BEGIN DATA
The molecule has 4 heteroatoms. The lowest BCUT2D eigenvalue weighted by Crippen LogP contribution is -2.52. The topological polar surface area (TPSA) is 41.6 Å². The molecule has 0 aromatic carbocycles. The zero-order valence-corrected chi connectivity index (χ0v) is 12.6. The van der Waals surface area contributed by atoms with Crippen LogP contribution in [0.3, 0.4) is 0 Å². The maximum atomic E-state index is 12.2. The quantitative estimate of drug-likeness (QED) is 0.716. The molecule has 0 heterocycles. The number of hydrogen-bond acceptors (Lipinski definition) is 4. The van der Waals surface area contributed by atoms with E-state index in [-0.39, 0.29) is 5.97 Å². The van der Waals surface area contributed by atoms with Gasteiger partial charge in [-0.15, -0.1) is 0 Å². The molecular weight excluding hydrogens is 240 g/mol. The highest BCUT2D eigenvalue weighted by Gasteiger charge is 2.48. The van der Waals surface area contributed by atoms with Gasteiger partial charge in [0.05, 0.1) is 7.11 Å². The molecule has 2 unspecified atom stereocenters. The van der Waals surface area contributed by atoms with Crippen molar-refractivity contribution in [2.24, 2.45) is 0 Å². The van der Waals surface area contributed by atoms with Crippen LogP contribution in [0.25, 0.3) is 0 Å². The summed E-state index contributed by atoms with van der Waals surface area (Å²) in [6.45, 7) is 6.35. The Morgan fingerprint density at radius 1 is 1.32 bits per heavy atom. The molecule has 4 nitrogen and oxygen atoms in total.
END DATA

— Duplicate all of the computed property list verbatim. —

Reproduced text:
The molecule has 4 heteroatoms. The lowest BCUT2D eigenvalue weighted by Crippen LogP contribution is -2.52. The topological polar surface area (TPSA) is 41.6 Å². The molecule has 0 aromatic carbocycles. The zero-order valence-corrected chi connectivity index (χ0v) is 12.6. The van der Waals surface area contributed by atoms with Crippen LogP contribution in [0.3, 0.4) is 0 Å². The maximum atomic E-state index is 12.2. The quantitative estimate of drug-likeness (QED) is 0.716. The molecule has 0 heterocycles. The number of hydrogen-bond acceptors (Lipinski definition) is 4. The van der Waals surface area contributed by atoms with E-state index in [-0.39, 0.29) is 5.97 Å². The van der Waals surface area contributed by atoms with Gasteiger partial charge in [-0.15, -0.1) is 0 Å². The molecular weight excluding hydrogens is 240 g/mol. The highest BCUT2D eigenvalue weighted by Gasteiger charge is 2.48. The van der Waals surface area contributed by atoms with Gasteiger partial charge in [0.05, 0.1) is 7.11 Å². The molecule has 2 unspecified atom stereocenters. The van der Waals surface area contributed by atoms with Crippen molar-refractivity contribution in [2.24, 2.45) is 0 Å². The van der Waals surface area contributed by atoms with Crippen LogP contribution in [0.25, 0.3) is 0 Å². The summed E-state index contributed by atoms with van der Waals surface area (Å²) in [6.45, 7) is 6.35. The Morgan fingerprint density at radius 1 is 1.32 bits per heavy atom. The molecule has 4 nitrogen and oxygen atoms in total.